In case you're thinking there's no point because it's hopeless and the good guys (and gals) are gonna get hammered on election day, here are some alternative scenarios to help you get out of bed in the morning and go to the polls and send a message that democracy is not for sale.
First, there are Nate Silver's 5 Reasons Democrats Could Beat the Polls and Hold the House from his Five ThirtyEight New York Times polling blog, which has been predicting for weeks that Republicans are likely to win control of the House of Representatives. Silver considers some reasons -- not likely, but possible -- that this might not happen after all. They mostly involve systemic polling error and include:
1. The cellphone effect.Silver's discussion of these points makes for interesting reading. Check it out here. Again he's not saying the Democrats won't lose seats. And he's not saying they're likely to hold the House. But he's saying it's possible they will. Turnout will play a big part in determining the outcome.
2. The ‘robopoll’ effect.
3. Some likely voter models, particularly Gallup’s, may “crowd out” Democratic voters.
4. Democrats probably have better turnout operations.
5. The consensus view of Democratic doom is not on such sound footing as it seems.
Then there's the question, which election are we comparing this to, anyhow? The media have been full of stories about comparisons to 1994, the first midterm election of the Clinton presidency, the one in which Newt Gingrich rode a wave of voter backlash to control of the House with the help of a group of entering freshmen even more rigidly right-wing than he was. But why 1994?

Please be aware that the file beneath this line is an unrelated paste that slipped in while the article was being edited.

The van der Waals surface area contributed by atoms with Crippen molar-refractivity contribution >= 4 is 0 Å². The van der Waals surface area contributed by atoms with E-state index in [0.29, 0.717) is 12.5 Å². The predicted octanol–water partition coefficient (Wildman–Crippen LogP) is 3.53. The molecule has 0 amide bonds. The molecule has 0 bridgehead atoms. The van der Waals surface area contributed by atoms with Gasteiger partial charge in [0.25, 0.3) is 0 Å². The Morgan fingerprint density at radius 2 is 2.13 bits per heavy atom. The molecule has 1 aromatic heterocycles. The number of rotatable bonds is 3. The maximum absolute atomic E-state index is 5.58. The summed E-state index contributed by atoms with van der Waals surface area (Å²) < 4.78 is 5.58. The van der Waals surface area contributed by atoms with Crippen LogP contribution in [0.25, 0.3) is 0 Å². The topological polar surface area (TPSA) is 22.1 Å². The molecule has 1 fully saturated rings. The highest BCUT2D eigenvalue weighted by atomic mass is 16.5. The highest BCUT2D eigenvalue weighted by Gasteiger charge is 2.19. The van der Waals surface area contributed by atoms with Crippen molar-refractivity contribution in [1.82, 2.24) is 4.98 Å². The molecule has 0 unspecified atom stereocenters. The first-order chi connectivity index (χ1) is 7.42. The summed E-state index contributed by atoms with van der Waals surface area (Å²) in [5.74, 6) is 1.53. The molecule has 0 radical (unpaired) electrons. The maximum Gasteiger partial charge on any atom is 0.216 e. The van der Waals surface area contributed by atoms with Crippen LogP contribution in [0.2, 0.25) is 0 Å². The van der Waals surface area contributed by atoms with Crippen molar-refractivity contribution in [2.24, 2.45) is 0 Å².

Some observers say 1934 is a much better comparison. The nation was in a Depression that started on a Republican administration's watch, FDR seemed overwhelmed and uncertain, and Republicans were clamoring for more of the same policies -- budget cuts, tax cuts for the rich, less regulation, etc. -- that had brought on the Depression in the first place. People were suffering, and they were angry. But who were they angry at? Not Roosevelt, it turned out. Although the Democrats had feared losing seats in Congress, they scored the biggest midterm election victory ever. Michael J. Wilson recalled this history recently in Huffington Post.
We can look back to history for guidance on the message and results for the 2010 election. But looking back only to 1994 is a striking misread of history, and leads back to 1929 thinking.Again, it all depends on turnout.
Here in Wisconsin, there's only one way a rich manufacturer and political neophyte who has been drinking too much tea and thinks sunspots are melting the polar icecaps can defeat Russ Feingold, one of the great progressive voices in the U.S. Senate. That's if the people who know better stay home. There's a time and a place to be a couch potato, but this isn't it.